Airstrikes on central Syrian city kill some 50
Beirut — Syrian government airstrikes killed some 50 people in an opposition-held city this week in bombing that apparently sought to target a rebel commander, activists said Wednesday.
The death toll was unusually high, even by the vicious standards of the country's civil war, now in its fourth year. The killed included a mother and her five children, crushed under the rubble, a rebel commander and several fighters in the central city of Talbiseh, said the Britain-based Syrian Observatory for Human Rights.
The group, which obtains its information from a network of activists on the ground, said it counted 48 killed in two days of strikes on Monday and Tuesday.
Similar information was reported by a local Talbiseh activist collective.
Both groups said the death toll was likely to exceed 50 as residents were still pulling out bodies from the rubble.
"Residents woke up from the massacre yesterday only to witness another terrifying massacre," said the local collective in a Facebook update, describing Talbiseh as a "destroyed" city "filled with civilians and displaced who cannot find bread to eat, chased by the shelling of regime forces."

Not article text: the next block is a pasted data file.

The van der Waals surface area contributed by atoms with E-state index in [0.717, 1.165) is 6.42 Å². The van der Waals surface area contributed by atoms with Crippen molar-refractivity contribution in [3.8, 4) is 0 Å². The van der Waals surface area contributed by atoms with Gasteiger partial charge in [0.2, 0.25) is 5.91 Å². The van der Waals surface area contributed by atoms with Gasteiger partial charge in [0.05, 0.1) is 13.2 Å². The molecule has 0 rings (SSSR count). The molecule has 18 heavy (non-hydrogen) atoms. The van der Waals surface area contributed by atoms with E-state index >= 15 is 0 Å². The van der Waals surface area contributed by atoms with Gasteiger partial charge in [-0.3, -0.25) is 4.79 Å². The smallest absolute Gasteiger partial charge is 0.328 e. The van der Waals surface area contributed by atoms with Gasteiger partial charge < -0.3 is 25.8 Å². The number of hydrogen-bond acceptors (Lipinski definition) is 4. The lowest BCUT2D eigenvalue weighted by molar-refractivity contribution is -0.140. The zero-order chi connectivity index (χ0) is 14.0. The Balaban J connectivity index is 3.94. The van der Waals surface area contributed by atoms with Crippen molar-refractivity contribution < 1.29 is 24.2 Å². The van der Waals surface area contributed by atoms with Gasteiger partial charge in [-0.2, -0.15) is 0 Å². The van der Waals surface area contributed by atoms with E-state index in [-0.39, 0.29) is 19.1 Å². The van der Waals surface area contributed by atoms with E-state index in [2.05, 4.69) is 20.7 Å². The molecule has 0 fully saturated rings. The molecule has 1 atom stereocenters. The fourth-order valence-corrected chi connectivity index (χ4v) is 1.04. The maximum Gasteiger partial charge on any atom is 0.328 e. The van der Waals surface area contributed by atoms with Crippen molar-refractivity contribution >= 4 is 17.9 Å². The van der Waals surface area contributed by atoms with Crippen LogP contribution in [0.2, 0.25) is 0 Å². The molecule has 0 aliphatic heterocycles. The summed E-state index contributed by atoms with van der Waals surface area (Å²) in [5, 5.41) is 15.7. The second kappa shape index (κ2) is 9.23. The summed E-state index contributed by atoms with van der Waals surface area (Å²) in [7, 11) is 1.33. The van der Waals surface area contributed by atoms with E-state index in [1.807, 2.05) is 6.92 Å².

Videos uploaded of the aftermath showed a man weeping as he clutched his lifeless baby boy, and residents praying over the shroud-wrapped bodies of a mother and her five children. The videos appeared genuine and corresponded to The Associated Press' reporting of the event.
State-run media said Tuesday that the army targeted a meeting of "terrorists," the term they use to refer to armed rebels. The Observatory said that leading members of a rebel group were killed, but didn't identify which one.
One rebel group, which identified itself as the Iman Bil-Lah faction, uploaded videos of its rebels operating in Talbiseh. The footage showed scrappy men firing mortars toward the nearby government-held city of Homs and heavy machine guns at Syrian aircraft. An unseen narrator on the video said the firing was in response to the airstrikes.
The group describes itself as part of the Free Syrian Army, a byword for a chaotic mix of more moderate rebel groups that seek Western support and arms.
The United Nations says that more than 190,000 people have been killed since the 2011 start of Syria's conflict, which has transformed into a multilayered civil war.
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